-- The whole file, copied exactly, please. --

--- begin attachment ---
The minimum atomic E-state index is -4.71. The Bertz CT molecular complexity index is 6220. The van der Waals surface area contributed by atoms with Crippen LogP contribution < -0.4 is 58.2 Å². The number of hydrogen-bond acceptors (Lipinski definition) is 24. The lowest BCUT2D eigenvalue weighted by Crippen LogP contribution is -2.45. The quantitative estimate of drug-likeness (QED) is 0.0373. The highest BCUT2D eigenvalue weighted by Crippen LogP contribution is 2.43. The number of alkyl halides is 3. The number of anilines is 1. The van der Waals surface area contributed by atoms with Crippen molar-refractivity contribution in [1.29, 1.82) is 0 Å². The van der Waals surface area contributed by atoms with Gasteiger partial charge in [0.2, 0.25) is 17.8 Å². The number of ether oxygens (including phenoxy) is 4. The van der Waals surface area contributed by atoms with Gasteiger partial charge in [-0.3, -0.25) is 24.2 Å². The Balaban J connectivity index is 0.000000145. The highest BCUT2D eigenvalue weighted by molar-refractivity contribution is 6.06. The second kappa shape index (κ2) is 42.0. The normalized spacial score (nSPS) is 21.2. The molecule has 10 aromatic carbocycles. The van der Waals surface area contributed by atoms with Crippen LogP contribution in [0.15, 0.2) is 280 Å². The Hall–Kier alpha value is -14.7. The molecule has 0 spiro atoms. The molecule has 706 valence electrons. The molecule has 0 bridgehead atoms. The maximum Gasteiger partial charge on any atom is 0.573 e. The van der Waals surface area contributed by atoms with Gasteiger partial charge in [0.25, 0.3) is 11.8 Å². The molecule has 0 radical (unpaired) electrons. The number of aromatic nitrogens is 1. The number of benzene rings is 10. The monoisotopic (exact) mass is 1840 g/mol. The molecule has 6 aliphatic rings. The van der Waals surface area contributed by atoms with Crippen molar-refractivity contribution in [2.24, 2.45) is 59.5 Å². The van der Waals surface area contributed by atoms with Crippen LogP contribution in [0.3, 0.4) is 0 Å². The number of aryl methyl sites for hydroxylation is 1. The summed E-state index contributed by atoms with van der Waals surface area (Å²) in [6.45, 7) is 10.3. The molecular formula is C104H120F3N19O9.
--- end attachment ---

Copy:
The minimum atomic E-state index is -4.71. The Bertz CT molecular complexity index is 6220. The van der Waals surface area contributed by atoms with Crippen LogP contribution < -0.4 is 58.2 Å². The number of hydrogen-bond acceptors (Lipinski definition) is 24. The lowest BCUT2D eigenvalue weighted by Crippen LogP contribution is -2.45. The quantitative estimate of drug-likeness (QED) is 0.0373. The highest BCUT2D eigenvalue weighted by Crippen LogP contribution is 2.43. The number of alkyl halides is 3. The number of anilines is 1. The van der Waals surface area contributed by atoms with Crippen molar-refractivity contribution in [1.29, 1.82) is 0 Å². The van der Waals surface area contributed by atoms with Gasteiger partial charge in [0.2, 0.25) is 17.8 Å². The number of ether oxygens (including phenoxy) is 4. The van der Waals surface area contributed by atoms with Gasteiger partial charge in [-0.3, -0.25) is 24.2 Å². The Balaban J connectivity index is 0.000000145. The highest BCUT2D eigenvalue weighted by molar-refractivity contribution is 6.06. The second kappa shape index (κ2) is 42.0. The normalized spacial score (nSPS) is 21.2. The molecule has 10 aromatic carbocycles. The van der Waals surface area contributed by atoms with Crippen LogP contribution in [0.15, 0.2) is 280 Å². The Hall–Kier alpha value is -14.7. The molecule has 0 spiro atoms. The molecule has 706 valence electrons. The molecule has 0 bridgehead atoms. The maximum Gasteiger partial charge on any atom is 0.573 e. The van der Waals surface area contributed by atoms with Gasteiger partial charge in [0.25, 0.3) is 11.8 Å². The molecule has 0 radical (unpaired) electrons. The number of aromatic nitrogens is 1. The number of benzene rings is 10. The monoisotopic (exact) mass is 1840 g/mol. The molecule has 6 aliphatic rings. The van der Waals surface area contributed by atoms with Crippen molar-refractivity contribution in [2.24, 2.45) is 59.5 Å². The van der Waals surface area contributed by atoms with Crippen LogP contribution in [0.3, 0.4) is 0 Å². The number of aryl methyl sites for hydroxylation is 1. The summed E-state index contributed by atoms with van der Waals surface area (Å²) in [6.45, 7) is 10.3. The molecular formula is C104H120F3N19O9.